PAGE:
Horror & Dark Fantasy

Latest Fiction

Wish You Were Here

“Tell us a ghost story,” said one of the women, the pouty one, the one named Melissa. She was the nice, friendly one for now, the one asking questions, the one who wanted to stop at every little roadside fruit stall and pose next to every possibly rabid monkey, but Dimas knew this kind of tourist. Eventually, she was going to exhaust herself, and then—fueled by a high metabolism and the vengeance of unmet expectations—she was going to become his worst enemy.

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Latest Nonfiction

Interview: Victor LaValle

Victor LaValle is the author of the short story collection Slapboxing with Jesus, three novels, The Ecstatic, Big Machine, and The Devil in Silver, and two novellas, Lucretia and the Kroons and The Ballad of Black Tom. He has been the recipient of numerous awards including a Whiting Writers’ Award, a United States Artists Ford Fellowship, a Guggenheim Fellowship, a Shirley Jackson Award, an American Book Award, and the key to Southeast Queens.

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A Diet of Worms

You’re not the kind of person who shows up late to work, but today was a piece of shit, so it’s seven thirty and your mom is finally dropping you off at the movie theater. It’s a weeknight, only one person in the box office selling tickets, so you shame-walk past a line of your fellow high school grads enjoying their last summer break before college. You hope you can sneak in without anyone noticing and grab some popcorn, because you missed dinner and you’re starving. Nope.

Cruel Sistah

“You and Neville goin out again?” “I think so. He asked could he call me Thursday after class.” Calliope looked down at her sister’s long, straight, silky hair. It fanned out over Calliope’s knees and fell almost to the floor, a black river drying up just short of its destined end. “Why don’t you let me wash this for you?” “It takes too long to dry. Just braid it up like you said, okay?” “Your head all fulla dandruff,” Calliope lied. “And ain’t you ever heard of a hair dryer? Mary Lockett lent me her portable.”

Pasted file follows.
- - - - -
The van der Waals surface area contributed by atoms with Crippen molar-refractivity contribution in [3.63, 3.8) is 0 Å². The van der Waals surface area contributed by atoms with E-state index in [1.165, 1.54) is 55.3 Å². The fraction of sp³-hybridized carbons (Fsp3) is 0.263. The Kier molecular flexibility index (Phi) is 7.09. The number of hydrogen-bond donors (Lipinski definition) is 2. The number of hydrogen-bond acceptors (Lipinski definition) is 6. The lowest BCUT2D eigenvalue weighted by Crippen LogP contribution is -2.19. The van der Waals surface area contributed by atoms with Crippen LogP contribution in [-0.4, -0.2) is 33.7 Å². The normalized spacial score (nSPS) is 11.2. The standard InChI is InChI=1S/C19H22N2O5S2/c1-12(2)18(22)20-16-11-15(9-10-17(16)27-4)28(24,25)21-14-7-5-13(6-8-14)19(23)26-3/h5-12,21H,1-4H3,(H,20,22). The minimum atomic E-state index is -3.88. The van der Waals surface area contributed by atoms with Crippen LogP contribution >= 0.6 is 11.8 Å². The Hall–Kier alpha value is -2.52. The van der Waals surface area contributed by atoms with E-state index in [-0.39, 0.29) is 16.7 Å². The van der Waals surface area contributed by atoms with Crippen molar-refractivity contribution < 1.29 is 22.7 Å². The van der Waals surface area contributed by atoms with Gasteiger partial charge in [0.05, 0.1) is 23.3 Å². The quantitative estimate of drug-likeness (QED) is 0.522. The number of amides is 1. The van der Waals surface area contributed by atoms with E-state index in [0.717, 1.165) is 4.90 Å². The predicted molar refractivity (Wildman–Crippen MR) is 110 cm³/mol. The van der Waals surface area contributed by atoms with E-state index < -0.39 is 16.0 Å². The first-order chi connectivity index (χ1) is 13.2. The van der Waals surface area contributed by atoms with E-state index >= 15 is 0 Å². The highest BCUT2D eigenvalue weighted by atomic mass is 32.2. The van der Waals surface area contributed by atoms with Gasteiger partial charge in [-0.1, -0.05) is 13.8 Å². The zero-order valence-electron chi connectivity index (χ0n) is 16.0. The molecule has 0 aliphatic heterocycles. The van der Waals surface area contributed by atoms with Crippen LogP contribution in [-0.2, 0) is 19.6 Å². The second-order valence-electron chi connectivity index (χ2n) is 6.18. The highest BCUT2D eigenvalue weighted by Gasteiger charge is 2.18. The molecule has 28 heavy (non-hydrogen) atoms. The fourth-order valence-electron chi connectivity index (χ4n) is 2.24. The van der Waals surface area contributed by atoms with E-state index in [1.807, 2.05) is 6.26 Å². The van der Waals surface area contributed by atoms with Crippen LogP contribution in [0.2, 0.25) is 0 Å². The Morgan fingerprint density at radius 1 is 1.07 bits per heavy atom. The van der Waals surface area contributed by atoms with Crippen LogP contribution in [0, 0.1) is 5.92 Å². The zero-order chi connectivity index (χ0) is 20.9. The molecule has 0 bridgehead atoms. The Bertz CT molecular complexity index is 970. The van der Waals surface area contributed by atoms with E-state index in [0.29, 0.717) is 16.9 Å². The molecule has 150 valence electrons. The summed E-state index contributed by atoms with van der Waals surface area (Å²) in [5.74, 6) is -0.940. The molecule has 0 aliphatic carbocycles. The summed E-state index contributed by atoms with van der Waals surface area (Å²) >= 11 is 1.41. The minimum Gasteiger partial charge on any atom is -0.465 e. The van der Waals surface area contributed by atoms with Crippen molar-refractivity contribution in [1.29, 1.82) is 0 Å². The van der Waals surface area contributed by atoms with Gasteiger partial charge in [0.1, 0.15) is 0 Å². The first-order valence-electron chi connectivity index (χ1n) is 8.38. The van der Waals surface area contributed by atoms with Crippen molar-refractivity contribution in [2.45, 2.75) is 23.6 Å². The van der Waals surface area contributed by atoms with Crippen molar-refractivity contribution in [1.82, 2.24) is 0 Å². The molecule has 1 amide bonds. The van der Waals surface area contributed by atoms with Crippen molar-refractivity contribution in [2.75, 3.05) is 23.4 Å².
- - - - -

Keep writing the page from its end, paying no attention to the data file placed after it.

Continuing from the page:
The Show

The camera crew struggled with the twisting, narrow stairs. Their kit was portable, Steadicams being all the rage. They were lucky that the nature of their work did not require more light. Shadows added atmosphere. Dark corners added depth. It was cold down in the cellar. It turned their breath to mist, which gathered in the stark white pools shed by the bare bulbs overhead. Martha smiled. It was sublime. Television gold. Tonight there’d been a crowd. Word had got out.

(available on 10/26) Buy Issue

More Nonfiction

On the Destruction of Horror: Notes from Your People of Colo(u)r Editors

The editors of People of Colo(u)r Destroy Horror! — Silvia Moreno-Garcia, Tananarive Due, and Maurice Broaddus — talk about their vision for this special double-issue, and share thoughts about working in the genre as creators of color.

The H Word: The Darkest, Truest Mirrors

I am eleven years old when my mother asks me, Why do you have to write such dark stories? Why can’t you write something edifying? At the time, I have no answer for her, and I mistake the tight line of her mouth for disapproval. I miss the concern in her eyes, the distress in the set of her shoulders. I think about her question for many years. But at the time, I remember wondering, What is edifying about stories that don’t reflect the real world?

Horror Is . . . Not What You Think or Probably Wish It Is

Too often, when it comes to Black and minority writers, this definition of horror is often twisted and contorted until it is no longer acceptable. Or more bluntly, Black and other minority writers are not allowed to simply create a “horrific emotion” within their (white horror) readers and be welcomed into the fold, instead there are always more and higher hoops that these writers must jump through (hoops dictated and controlled by the mainly white male readers and writers) seemingly with the sole purpose of excluding them.

(available on 10/26) Buy Issue